The startup ecosystem needs to prove itself before accessing capital from super funds, according to the head of Australia’s peak body for the superannuation industry.
Pauline Vamos, the chief executive of the Association of Superannuation Funds of Australia, told The Australian Financial Review venture capital funds need to have a more established track record before super funds would allocate money for tech-focused investments.
“Experience has shown people running VC organisations earn more than those who have invested in it,” she said.
“Funds are very careful. If funds cannot see if they’re a good long-term investment they will not invest.”
This view is reinforced by those in the venture capital sector, with Yasser El-Ansary – chief executive of the Australian Private Equity and Venture Capital Association – telling StartupSmart he does not think there should be any legislation requiring super funds to invest in any asset class or particular industry.
“I think allocations should be made on the basis of there being a strong commercial proposition on offer to super fund members,” he says.
“My view is that right at the moment, most of the boxes are being ticked around that compelling proposition – the one that we need to work on further is building the scale of the domestic industry. Once we do that, there should be nothing holding back super funds from putting more money to work with Australian venture funds to enable them to go out and back our best and brightest entrepreneurs.”
El-Ansary says in the short to medium-term, there is an opportunity for more money to be invested into venture capital through self-managed super funds.
Rick Baker, managing director of Blackbird Ventures, agrees that there shouldn’t be a mandate for super funds to invest in venture capital.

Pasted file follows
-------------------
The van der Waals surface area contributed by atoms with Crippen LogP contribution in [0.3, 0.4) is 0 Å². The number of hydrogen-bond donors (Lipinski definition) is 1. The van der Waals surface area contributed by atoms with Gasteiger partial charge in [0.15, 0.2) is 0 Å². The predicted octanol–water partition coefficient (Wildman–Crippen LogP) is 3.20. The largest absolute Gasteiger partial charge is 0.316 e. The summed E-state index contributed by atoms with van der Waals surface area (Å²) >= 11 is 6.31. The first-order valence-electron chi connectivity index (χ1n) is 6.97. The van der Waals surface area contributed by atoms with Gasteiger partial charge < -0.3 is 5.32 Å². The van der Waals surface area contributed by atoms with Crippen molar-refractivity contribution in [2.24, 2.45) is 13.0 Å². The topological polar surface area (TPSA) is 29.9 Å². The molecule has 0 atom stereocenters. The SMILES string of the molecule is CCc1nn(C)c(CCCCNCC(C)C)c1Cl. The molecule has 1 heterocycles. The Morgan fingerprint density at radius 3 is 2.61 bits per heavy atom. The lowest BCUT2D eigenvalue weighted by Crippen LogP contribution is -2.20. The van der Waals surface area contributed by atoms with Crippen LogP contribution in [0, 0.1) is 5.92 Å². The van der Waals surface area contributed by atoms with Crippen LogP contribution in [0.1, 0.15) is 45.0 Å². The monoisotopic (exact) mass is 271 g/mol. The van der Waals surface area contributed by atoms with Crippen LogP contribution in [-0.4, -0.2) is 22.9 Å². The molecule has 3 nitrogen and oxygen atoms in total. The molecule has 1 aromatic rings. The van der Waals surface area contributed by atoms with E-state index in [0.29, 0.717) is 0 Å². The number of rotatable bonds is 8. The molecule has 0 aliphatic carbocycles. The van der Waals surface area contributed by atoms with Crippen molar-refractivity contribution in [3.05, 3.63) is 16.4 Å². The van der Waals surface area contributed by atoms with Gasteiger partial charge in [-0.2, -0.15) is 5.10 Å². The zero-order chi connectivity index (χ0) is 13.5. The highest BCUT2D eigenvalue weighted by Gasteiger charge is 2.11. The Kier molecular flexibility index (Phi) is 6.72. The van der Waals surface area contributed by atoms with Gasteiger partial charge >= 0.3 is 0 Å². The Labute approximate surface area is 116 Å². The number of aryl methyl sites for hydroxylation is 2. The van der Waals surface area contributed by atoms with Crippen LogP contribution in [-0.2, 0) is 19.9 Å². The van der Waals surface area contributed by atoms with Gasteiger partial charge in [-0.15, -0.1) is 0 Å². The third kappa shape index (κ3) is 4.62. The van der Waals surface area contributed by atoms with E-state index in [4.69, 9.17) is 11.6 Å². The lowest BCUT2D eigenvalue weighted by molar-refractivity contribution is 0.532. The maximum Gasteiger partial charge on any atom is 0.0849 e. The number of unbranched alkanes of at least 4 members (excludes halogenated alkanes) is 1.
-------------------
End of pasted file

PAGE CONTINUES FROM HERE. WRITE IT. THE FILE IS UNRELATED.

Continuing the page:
“In the past, the Australian superannuation funds have invested hundreds of millions of dollars into the Australian VC industry with little to show for it yet,” he says.
“So the Australian venture community has to earn back their trust. We need to convince the superannuation fund managers that we can produce returns commensurate with the risk and illiquidity that venture capital requires.”
Dr Elaine Stead, investment director for Blue Sky Venture Capital, told StartupSmart she would definitely like to see superannuation funds invest more in Australian venture capital but argues it is “dangerous territory” to propose government legislation to this effect.
“Superannuation funds need to have the ability to allocate and invest in the best performing investments to deliver the best returns for members,” she says.
“As Australian fund managers demonstrate a track record I have no doubt we will see a shift of those increased allocations to Australian fund managers. We are starting to see this trend at Blue Sky, but it’s taken us nine years to develop the track record in alternatives to manifest this trend.”
Stead says the venture capital sector is still relatively “small and immature” in Australia and it will take time to develop a track record – with the major barriers being the performance of VC funds and their size.
“Superannuation funds are not charities, I know I want my superannuation fund to make investments in the best performing [areas] on my behalf and Australian venture capital needs to stand on its own two feet to justify that investment,” she says.
“Secondly, with good performance, Australian VC funds will be able to raise larger funds over time which will then bring them to a critical size to enable superannuation funds to invest.”
Venture capital and later stage private equity investments decreased overall in the 2013-14 period, according to the Australian Bureau of Statistics. As of 30 June 2014, investors had $18,514 million committed to investment vehicles, down 6% from the previous year.
Meanwhile, the value of funds committed by non-residents rose by 9% to $420 million during 2013-14 period.
The Association of Superannuation Funds of Australia was contacted for comment.